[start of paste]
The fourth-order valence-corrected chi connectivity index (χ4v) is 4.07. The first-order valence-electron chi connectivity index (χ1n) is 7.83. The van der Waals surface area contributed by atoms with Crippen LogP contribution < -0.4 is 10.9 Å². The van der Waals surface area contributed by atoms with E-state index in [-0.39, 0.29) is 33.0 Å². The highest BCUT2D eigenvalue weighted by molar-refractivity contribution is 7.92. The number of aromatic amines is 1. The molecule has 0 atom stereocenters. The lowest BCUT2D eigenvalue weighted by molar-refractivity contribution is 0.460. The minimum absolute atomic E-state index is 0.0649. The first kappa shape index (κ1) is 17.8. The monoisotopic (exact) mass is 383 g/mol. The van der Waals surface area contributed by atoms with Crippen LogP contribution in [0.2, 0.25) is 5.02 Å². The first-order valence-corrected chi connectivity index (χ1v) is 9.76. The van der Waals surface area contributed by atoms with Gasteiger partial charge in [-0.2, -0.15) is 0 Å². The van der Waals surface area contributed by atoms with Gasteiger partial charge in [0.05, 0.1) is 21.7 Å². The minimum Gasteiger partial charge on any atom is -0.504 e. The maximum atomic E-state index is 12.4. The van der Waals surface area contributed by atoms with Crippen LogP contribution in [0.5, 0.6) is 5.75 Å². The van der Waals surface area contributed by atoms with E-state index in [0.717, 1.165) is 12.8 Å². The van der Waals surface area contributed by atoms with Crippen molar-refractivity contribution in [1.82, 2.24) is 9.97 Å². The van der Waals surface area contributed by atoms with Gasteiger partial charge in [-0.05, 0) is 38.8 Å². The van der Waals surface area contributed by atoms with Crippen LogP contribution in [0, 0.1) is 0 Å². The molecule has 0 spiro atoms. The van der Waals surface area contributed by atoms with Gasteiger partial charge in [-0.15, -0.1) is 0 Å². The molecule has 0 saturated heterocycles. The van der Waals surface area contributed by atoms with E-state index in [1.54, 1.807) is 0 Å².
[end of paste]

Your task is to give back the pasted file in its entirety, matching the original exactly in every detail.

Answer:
The fourth-order valence-corrected chi connectivity index (χ4v) is 4.07. The first-order valence-electron chi connectivity index (χ1n) is 7.83. The van der Waals surface area contributed by atoms with Crippen LogP contribution < -0.4 is 10.9 Å². The van der Waals surface area contributed by atoms with E-state index in [-0.39, 0.29) is 33.0 Å². The highest BCUT2D eigenvalue weighted by molar-refractivity contribution is 7.92. The number of aromatic amines is 1. The molecule has 0 atom stereocenters. The lowest BCUT2D eigenvalue weighted by molar-refractivity contribution is 0.460. The minimum absolute atomic E-state index is 0.0649. The first kappa shape index (κ1) is 17.8. The monoisotopic (exact) mass is 383 g/mol. The van der Waals surface area contributed by atoms with Crippen LogP contribution in [0.2, 0.25) is 5.02 Å². The first-order valence-corrected chi connectivity index (χ1v) is 9.76. The van der Waals surface area contributed by atoms with Gasteiger partial charge in [-0.2, -0.15) is 0 Å². The van der Waals surface area contributed by atoms with Gasteiger partial charge in [0.05, 0.1) is 21.7 Å². The minimum Gasteiger partial charge on any atom is -0.504 e. The maximum atomic E-state index is 12.4. The van der Waals surface area contributed by atoms with Crippen LogP contribution in [0.5, 0.6) is 5.75 Å². The van der Waals surface area contributed by atoms with E-state index in [0.717, 1.165) is 12.8 Å². The van der Waals surface area contributed by atoms with Crippen molar-refractivity contribution in [1.82, 2.24) is 9.97 Å². The van der Waals surface area contributed by atoms with Gasteiger partial charge in [-0.05, 0) is 38.8 Å². The van der Waals surface area contributed by atoms with Crippen LogP contribution in [0, 0.1) is 0 Å². The molecule has 0 spiro atoms. The van der Waals surface area contributed by atoms with Gasteiger partial charge in [-0.15, -0.1) is 0 Å². The molecule has 0 saturated heterocycles. The van der Waals surface area contributed by atoms with E-state index in [1.54, 1.807) is 0 Å².